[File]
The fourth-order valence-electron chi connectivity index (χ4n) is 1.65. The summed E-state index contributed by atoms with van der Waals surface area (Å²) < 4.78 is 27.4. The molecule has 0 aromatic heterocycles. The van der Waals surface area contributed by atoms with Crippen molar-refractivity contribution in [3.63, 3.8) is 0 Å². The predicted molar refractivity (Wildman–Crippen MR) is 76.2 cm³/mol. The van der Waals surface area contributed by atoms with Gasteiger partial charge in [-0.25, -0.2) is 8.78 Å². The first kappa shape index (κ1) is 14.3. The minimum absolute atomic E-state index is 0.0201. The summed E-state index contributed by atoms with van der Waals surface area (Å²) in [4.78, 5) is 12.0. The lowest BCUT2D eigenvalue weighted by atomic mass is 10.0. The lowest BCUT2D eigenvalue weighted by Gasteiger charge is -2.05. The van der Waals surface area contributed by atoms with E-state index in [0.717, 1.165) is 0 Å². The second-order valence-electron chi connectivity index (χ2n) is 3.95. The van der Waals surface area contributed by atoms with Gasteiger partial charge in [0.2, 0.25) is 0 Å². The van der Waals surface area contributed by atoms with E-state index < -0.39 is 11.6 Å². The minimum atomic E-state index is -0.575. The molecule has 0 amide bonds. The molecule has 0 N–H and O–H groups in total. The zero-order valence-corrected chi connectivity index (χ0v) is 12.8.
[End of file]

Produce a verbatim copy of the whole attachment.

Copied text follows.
The fourth-order valence-electron chi connectivity index (χ4n) is 1.65. The summed E-state index contributed by atoms with van der Waals surface area (Å²) < 4.78 is 27.4. The molecule has 0 aromatic heterocycles. The van der Waals surface area contributed by atoms with Crippen molar-refractivity contribution in [3.63, 3.8) is 0 Å². The predicted molar refractivity (Wildman–Crippen MR) is 76.2 cm³/mol. The van der Waals surface area contributed by atoms with Gasteiger partial charge in [-0.25, -0.2) is 8.78 Å². The first kappa shape index (κ1) is 14.3. The minimum absolute atomic E-state index is 0.0201. The summed E-state index contributed by atoms with van der Waals surface area (Å²) in [4.78, 5) is 12.0. The lowest BCUT2D eigenvalue weighted by atomic mass is 10.0. The lowest BCUT2D eigenvalue weighted by Gasteiger charge is -2.05. The van der Waals surface area contributed by atoms with E-state index in [0.717, 1.165) is 0 Å². The second-order valence-electron chi connectivity index (χ2n) is 3.95. The van der Waals surface area contributed by atoms with Gasteiger partial charge in [0.2, 0.25) is 0 Å². The van der Waals surface area contributed by atoms with E-state index < -0.39 is 11.6 Å². The minimum atomic E-state index is -0.575. The molecule has 0 amide bonds. The molecule has 0 N–H and O–H groups in total. The zero-order valence-corrected chi connectivity index (χ0v) is 12.8.